The Pulse Blog

The Pulse Blog



  • There are no suggestions because the search field is empty.
A blog banner with a wall of cyber locks and the title of the blog

Common Cybersecurity Terms

October is Cybersecurity Awareness Month. And as cybersecurity has come more front and center into our everyday lives, we thought it would be worth explaining some of the more common cybersecurity terms you may hear.

As a disclaimer, this isn’t intended to be a complete list of all terms you need to know about cybersecurity – just some of the key ones. In a future blog, we may add to this list.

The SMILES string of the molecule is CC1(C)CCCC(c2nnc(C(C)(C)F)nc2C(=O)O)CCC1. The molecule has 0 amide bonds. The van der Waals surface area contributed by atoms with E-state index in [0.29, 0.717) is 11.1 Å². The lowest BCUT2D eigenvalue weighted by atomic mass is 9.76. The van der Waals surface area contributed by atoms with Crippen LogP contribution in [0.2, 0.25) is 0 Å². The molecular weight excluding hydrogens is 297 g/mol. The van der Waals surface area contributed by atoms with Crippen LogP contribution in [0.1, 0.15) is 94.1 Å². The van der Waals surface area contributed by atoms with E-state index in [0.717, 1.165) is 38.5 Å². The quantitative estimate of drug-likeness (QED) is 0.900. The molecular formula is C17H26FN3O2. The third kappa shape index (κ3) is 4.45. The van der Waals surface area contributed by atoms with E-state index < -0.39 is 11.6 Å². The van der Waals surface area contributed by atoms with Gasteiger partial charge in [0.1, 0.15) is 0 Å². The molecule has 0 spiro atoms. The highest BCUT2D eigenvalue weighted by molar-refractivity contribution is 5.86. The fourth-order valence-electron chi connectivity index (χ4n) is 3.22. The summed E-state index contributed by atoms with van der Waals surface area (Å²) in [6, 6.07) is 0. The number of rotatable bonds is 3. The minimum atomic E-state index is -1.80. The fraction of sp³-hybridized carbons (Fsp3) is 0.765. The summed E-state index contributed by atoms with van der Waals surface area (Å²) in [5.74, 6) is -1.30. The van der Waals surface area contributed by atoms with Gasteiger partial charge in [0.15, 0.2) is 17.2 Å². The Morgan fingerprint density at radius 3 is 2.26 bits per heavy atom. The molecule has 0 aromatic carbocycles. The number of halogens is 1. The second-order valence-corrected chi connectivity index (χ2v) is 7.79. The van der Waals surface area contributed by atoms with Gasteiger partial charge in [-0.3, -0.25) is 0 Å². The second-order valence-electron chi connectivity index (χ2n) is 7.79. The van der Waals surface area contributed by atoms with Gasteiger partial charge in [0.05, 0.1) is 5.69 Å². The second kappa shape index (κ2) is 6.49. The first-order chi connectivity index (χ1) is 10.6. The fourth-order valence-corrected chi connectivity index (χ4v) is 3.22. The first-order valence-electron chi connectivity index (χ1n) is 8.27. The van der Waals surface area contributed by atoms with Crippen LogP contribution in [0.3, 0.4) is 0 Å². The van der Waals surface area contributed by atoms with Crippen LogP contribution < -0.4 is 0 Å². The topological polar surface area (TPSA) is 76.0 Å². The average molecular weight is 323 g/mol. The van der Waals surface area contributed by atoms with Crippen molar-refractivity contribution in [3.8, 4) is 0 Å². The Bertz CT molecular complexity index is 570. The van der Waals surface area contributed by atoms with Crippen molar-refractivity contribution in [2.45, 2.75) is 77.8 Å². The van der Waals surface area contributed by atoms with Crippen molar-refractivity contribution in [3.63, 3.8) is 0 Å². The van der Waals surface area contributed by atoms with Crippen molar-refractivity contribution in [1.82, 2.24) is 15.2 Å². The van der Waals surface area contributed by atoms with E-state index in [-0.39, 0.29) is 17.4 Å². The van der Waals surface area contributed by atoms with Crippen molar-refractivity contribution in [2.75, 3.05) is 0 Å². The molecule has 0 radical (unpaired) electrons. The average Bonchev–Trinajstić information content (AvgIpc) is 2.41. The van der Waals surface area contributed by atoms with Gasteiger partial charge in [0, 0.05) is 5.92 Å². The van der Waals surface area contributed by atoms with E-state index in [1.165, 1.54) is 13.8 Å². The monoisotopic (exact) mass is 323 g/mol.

There are a number of resources which provide comprehensive listings. One such resource is the U.S. Election Assistance Commission. Another is from the University of Michigan which lists 15 of the top cybersecurity terms you should know.

Here’s our list of some of the top terms:

  1. Antivirus: Helps to protect a computer against cyber criminals. Antivirus software searches for and removes viruses that have infected a computer. Learn about managed antivirus.

  2. Authentication: How to identify the identity of a user and be certain that he/she can have access to the system or files. Typically, authentication is accomplished through a password, although some of the more sophisticated methods may include a retina or fingerprint scan. You’ll also hear the term “Two-factor authentication” or “Multi-factor authentication” which typically involves another layer of security in accessing the network. That is most often entering a code which the individual receives via email or text – and which is a recommended security measure.